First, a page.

Kiss Kiss, Bang Bang doesn’t work half as well when these two aren’t on screen together and the creaky machinations of its storytelling start to become more intrusive as Black attempts to wind things up. There is also the matter of the film’s increasingly queasy morality which invites us to laugh at one senseless murder while expecting us to feel pain at another. Black is trying to have his cake and eat it with this film and his flippant approach to the film’s abundant violence precludes the emotional involvement he tries to invest it with late on.

Nevertheless, Kiss Kiss, Bang Bang has more invention than most Hollywood thrillers can muster these days. It is never more than the sum of its parts, but when the film does work the results are tremendous fun and it eventually built up enough goodwill to allow me to overlook many of its deficiencies. It’s a confident start to Black’s directorial career and it will be interesting to see where he goes from here. Kiss Kiss, Bang Bang is far too clever for its own good and massively flawed, but you can’t deny the fact that it delivers plenty of bang for your buck.

Saturday, October 29, 2005

Review - Walk the Line

Walk the Line opens outside Folsom maximum security prison in 1968. As the camera crawls across the ground, over the prison walls and through the various corridors of the building, we become increasingly aware of a rhythmic rumbling sound. When the camera finally reaches its intended location, we discover the source of the noise. The prisoners of Folsom are all huddled around a makeshift stage which is presently populated by a couple of very nervous-looking musicians; and their clapping and the stamping of their feet threatens to bring the house down as they wait for their hero: Johnny Cash.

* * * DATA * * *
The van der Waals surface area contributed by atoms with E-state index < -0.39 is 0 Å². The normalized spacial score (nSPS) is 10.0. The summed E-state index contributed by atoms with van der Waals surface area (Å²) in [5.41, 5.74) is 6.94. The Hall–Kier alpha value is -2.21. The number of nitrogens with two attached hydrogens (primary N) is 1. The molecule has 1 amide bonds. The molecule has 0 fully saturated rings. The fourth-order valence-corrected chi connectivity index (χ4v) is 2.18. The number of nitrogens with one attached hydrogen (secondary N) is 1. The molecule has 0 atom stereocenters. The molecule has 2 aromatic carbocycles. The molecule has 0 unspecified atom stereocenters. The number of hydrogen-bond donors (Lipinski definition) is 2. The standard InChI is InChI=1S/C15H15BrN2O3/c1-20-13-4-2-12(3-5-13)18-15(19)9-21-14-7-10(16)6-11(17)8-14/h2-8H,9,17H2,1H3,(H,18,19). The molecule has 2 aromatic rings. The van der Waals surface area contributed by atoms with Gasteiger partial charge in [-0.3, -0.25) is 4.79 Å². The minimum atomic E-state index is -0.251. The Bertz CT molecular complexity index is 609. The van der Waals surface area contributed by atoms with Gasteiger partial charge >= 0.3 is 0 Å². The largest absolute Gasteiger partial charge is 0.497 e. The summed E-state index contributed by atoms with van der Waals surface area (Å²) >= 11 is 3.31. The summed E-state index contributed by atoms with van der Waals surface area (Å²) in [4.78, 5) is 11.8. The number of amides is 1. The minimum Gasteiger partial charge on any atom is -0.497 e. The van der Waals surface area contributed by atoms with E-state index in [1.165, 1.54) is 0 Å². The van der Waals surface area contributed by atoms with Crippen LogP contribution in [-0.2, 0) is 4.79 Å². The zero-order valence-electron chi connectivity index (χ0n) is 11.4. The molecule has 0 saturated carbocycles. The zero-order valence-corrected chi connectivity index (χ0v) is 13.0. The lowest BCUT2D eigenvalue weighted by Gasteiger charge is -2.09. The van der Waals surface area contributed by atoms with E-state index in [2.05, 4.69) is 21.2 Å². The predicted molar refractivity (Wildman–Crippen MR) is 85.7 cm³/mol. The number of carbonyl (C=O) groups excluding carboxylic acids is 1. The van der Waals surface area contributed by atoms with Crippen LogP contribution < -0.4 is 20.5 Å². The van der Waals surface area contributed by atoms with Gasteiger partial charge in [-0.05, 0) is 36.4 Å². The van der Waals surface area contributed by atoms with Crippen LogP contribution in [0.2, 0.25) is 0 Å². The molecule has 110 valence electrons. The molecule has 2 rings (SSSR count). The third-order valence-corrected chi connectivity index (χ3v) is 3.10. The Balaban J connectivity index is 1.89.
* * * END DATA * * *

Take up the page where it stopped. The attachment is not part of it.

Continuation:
This is the brilliant opening sequence to James Mangold’s tender and involving biopic of the man in black. As the impatient noise of the prisoners grows, Cash (played by Joaquin Phoenix) waits quietly backstage and the viewers also begin to become impatient as we wait for him to perform. But, as Cash fingers a prison saw, Mangold jumps right into flashback mode and takes us back to Arkansas in 1944 and begins to tell the story of the youngster who would grow into a music legend.